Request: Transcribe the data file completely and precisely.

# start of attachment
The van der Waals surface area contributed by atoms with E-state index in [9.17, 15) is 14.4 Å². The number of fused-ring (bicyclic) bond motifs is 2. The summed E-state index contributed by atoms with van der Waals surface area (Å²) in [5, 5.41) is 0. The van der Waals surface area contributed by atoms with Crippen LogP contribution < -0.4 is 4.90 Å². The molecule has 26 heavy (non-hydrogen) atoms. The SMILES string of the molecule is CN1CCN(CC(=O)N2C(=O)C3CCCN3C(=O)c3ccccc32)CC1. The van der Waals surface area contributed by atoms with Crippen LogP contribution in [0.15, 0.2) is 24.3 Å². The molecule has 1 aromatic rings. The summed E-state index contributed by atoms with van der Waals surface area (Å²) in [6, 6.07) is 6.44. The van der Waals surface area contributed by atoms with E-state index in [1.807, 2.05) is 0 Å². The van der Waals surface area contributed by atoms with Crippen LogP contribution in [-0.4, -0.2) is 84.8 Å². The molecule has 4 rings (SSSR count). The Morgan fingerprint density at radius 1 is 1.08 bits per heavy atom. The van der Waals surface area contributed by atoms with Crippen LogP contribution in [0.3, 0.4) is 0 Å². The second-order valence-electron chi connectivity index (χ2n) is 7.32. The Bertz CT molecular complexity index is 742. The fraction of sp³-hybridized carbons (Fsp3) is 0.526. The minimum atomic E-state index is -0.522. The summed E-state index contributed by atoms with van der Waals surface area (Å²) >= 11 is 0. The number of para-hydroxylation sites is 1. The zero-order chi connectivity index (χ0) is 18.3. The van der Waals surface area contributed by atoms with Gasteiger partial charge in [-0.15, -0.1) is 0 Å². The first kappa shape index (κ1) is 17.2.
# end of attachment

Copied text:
The van der Waals surface area contributed by atoms with E-state index in [9.17, 15) is 14.4 Å². The number of fused-ring (bicyclic) bond motifs is 2. The summed E-state index contributed by atoms with van der Waals surface area (Å²) in [5, 5.41) is 0. The van der Waals surface area contributed by atoms with Crippen LogP contribution < -0.4 is 4.90 Å². The molecule has 26 heavy (non-hydrogen) atoms. The SMILES string of the molecule is CN1CCN(CC(=O)N2C(=O)C3CCCN3C(=O)c3ccccc32)CC1. The van der Waals surface area contributed by atoms with Crippen LogP contribution in [0.15, 0.2) is 24.3 Å². The molecule has 1 aromatic rings. The summed E-state index contributed by atoms with van der Waals surface area (Å²) in [6, 6.07) is 6.44. The van der Waals surface area contributed by atoms with E-state index in [1.807, 2.05) is 0 Å². The van der Waals surface area contributed by atoms with Crippen LogP contribution in [-0.4, -0.2) is 84.8 Å². The molecule has 4 rings (SSSR count). The Morgan fingerprint density at radius 1 is 1.08 bits per heavy atom. The van der Waals surface area contributed by atoms with Crippen LogP contribution in [0.3, 0.4) is 0 Å². The second-order valence-electron chi connectivity index (χ2n) is 7.32. The Bertz CT molecular complexity index is 742. The fraction of sp³-hybridized carbons (Fsp3) is 0.526. The minimum atomic E-state index is -0.522. The summed E-state index contributed by atoms with van der Waals surface area (Å²) >= 11 is 0. The number of para-hydroxylation sites is 1. The zero-order chi connectivity index (χ0) is 18.3. The van der Waals surface area contributed by atoms with Gasteiger partial charge in [-0.15, -0.1) is 0 Å². The first kappa shape index (κ1) is 17.2.